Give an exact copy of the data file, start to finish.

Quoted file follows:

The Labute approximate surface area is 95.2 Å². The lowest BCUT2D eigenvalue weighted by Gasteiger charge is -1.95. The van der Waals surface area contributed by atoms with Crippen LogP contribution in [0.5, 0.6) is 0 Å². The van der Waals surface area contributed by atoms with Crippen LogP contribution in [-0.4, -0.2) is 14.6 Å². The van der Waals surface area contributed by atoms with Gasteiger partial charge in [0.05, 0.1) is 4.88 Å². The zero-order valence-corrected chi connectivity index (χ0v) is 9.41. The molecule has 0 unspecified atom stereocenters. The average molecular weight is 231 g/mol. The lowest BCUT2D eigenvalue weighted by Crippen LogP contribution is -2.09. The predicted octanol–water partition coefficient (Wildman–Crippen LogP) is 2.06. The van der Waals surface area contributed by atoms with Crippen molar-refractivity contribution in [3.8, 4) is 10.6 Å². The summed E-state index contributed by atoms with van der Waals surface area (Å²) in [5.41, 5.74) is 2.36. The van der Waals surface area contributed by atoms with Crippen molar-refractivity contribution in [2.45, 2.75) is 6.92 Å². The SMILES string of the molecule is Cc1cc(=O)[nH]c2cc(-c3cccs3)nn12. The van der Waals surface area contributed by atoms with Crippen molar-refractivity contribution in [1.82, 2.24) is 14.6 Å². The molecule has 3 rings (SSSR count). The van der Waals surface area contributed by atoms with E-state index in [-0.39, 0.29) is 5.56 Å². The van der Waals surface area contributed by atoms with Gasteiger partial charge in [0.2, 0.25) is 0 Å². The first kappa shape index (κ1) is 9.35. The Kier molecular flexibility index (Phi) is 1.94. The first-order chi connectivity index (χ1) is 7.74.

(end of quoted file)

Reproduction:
The Labute approximate surface area is 95.2 Å². The lowest BCUT2D eigenvalue weighted by Gasteiger charge is -1.95. The van der Waals surface area contributed by atoms with Crippen LogP contribution in [0.5, 0.6) is 0 Å². The van der Waals surface area contributed by atoms with Crippen LogP contribution in [-0.4, -0.2) is 14.6 Å². The van der Waals surface area contributed by atoms with Gasteiger partial charge in [0.05, 0.1) is 4.88 Å². The zero-order valence-corrected chi connectivity index (χ0v) is 9.41. The molecule has 0 unspecified atom stereocenters. The average molecular weight is 231 g/mol. The lowest BCUT2D eigenvalue weighted by Crippen LogP contribution is -2.09. The predicted octanol–water partition coefficient (Wildman–Crippen LogP) is 2.06. The van der Waals surface area contributed by atoms with Crippen molar-refractivity contribution in [3.8, 4) is 10.6 Å². The summed E-state index contributed by atoms with van der Waals surface area (Å²) in [5.41, 5.74) is 2.36. The van der Waals surface area contributed by atoms with Crippen molar-refractivity contribution in [2.45, 2.75) is 6.92 Å². The SMILES string of the molecule is Cc1cc(=O)[nH]c2cc(-c3cccs3)nn12. The van der Waals surface area contributed by atoms with Crippen molar-refractivity contribution in [1.82, 2.24) is 14.6 Å². The molecule has 3 rings (SSSR count). The van der Waals surface area contributed by atoms with E-state index in [-0.39, 0.29) is 5.56 Å². The van der Waals surface area contributed by atoms with Gasteiger partial charge in [0.2, 0.25) is 0 Å². The first kappa shape index (κ1) is 9.35. The Kier molecular flexibility index (Phi) is 1.94. The first-order chi connectivity index (χ1) is 7.74.